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HindustanTimes Wed,01 Oct 2014

Born to fight for unborn

Usmeet Kaur   November 24, 2012
First Published: 10:50 IST(24/11/2012) | Last Updated: 11:10 IST(24/11/2012)

Sixteen-year-old Ishita Uppal’s mission against female foeticide was flagged off by Haryana chief minister Bhupinder Singh Hooda on November 19, 2009.

Three years on, the teenager has not lost focus and is fighting for the cause with the support of Haryana and the Chandigarh administration. The Class X student educates the youth through lectures and documentaries, which strike a chord among her ilk.

On Friday, Ishita was at Guru Gobind Singh College for Women, Sector 26, to deliver one such lecture.

“It’s ironical that girls are not allowed to be born in a country where they are worshipped,” says Ishita, who was stirred by the issue of foeticide when she was only in Class V.

“I remember reading a news report about a newborn girl found dead. I was too young to understand the reason behind such a gory act, but the incident ignited something in me to change the shameful scenario,” says Ishita, a student of Little Flower Convent School in Panchkula.

“I started posing questions to my father seeking answers to this social malady. It was in Class VII, after gathering facts about skewed sex ratio and reasons attached to the social crime, that I decided to raise my voice against it,” says the young girl who claims to be an ‘ambassador’ of the fight against foeticide and also runs campaign on social networking sites such as Facebook.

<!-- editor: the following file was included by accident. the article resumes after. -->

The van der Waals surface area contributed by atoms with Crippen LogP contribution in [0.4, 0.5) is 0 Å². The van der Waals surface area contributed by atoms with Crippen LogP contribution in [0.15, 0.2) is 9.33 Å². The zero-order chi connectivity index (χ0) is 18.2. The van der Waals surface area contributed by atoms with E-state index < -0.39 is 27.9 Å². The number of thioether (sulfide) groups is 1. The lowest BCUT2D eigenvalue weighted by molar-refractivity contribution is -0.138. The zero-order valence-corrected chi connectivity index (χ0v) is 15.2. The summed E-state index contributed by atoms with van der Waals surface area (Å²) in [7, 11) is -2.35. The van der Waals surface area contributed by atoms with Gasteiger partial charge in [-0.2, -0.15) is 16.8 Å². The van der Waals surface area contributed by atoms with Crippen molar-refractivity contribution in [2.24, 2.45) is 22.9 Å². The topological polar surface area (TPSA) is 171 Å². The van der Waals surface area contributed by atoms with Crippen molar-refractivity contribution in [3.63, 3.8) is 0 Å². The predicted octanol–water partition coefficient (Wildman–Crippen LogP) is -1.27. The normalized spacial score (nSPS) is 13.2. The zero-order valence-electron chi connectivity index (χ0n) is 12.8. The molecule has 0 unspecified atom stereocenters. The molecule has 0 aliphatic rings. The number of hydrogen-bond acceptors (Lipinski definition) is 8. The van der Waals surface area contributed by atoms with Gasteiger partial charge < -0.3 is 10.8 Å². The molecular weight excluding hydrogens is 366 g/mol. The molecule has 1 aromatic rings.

Ishita’s parents, Meena Kumari and Captain Deepak Uppal, also started Jagriti Mission Ishita Foundation in 2010. The trio, through this foundation, want to recruit young volunteers from the tricity to fight the evil.

“We tie up with various colleges and schools. I conduct seminars and show documentaries there. My aim is to target youth,” says Ishita.

“At times people, even women are skeptical. They say, ‘chhotti hai, kya kar payegi’ (she is too young, what difference can she make), but I never lose patience and temper. I smile it away,” smiles Ishita, whose doll ‘silky’ accompanies her everywhere.

“Silky is 11 years old, I love her and in my mission, she is the symbol of a girl child.” 

On a parting note, Ishita has a ‘request’ for the grown ups: “Men should not feel pressurised by the society, especially their parents, to have a son; To women, I would say, even if no one supports you, fight tooth and nail for your unborn child.”

 

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